Deployed ground forces require logistical support. ‘Precision air-drop’ and ‘point-of-use delivery’ are rather new ways of doing so. The containers are precisely dropped behind the Forward Line of Own Troops (FLOT), the combat zone or the assembly area. Self-destruction is possible in the advent of such containers falling into enemy hands. While it might seem appropriate for ground forces to bring heavy armour and artillery, the political decision-makers might favour a lighter footprint. If so, where would the fire support come from if needed? It will come from above! Close or not so close air support, perhaps in combination with forward air controllers, will play an essential role. When wounded, Combat Search and Rescue (CSAR) helicopters will take soldiers out of the combat zone. Those in a critical state will be bought home thanks to Medical Evacuation aircraft (MedEvac). Hence relief will also come from above!
Air power is the key to supporting ground forces and, hence, should be seen by the army as part of its capability to conduct successful ground operations. Not only does air power support ground forces, it also works the other way around: Ground troops force adversaries to leave their hidden positions thus turning them into targets for ground and air forces. This is at the core of joint operations.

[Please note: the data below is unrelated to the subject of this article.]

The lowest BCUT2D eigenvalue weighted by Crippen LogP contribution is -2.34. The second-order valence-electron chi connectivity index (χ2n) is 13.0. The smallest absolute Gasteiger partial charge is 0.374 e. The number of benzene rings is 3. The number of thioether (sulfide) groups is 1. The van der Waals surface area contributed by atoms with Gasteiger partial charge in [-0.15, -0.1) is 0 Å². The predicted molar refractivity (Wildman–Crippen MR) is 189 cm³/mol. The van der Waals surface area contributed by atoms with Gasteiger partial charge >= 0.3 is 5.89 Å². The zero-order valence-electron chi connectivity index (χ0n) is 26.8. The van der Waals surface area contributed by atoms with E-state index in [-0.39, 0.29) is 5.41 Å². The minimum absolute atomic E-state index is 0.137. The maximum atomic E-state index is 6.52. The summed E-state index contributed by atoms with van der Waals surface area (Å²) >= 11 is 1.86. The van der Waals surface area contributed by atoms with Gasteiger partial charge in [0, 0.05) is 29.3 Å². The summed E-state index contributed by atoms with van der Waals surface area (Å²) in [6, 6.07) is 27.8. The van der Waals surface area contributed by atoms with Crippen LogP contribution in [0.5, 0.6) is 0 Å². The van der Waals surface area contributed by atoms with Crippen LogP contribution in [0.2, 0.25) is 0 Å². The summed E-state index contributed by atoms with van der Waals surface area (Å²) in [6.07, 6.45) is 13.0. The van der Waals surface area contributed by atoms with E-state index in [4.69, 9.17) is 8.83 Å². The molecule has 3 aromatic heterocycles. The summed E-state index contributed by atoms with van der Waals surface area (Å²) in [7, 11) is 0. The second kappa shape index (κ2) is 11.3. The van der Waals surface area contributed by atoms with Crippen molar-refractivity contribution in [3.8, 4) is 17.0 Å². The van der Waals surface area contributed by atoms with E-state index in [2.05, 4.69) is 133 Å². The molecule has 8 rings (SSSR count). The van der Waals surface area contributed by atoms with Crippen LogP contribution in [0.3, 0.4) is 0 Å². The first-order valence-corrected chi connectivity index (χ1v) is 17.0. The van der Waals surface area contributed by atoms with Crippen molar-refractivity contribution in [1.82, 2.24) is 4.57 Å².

The Constant Challenge
However, air power is constantly being challenged. Whilst air forces might claim that they can destroy any target on the ground, ground forces (or air defenders for that matter) argue that they can shoot down anything which flies. In a sense, both are right. The offence/defence dynamics and the measure/counter-measure competition will always continue, and modern technology will make both ground forces and air forces better and better (as well as naval and space forces and cyber warfare), but also more vulnerable. One cannot escape this dynamic, since technology development is, despite all differences, a bit like biological evolution. Any offensive capability will lead to the development of better defensive one which will in turn induce new developments on the offensive side. To meet this challenge is as easy as it is difficult: One simply has to be better than the other side.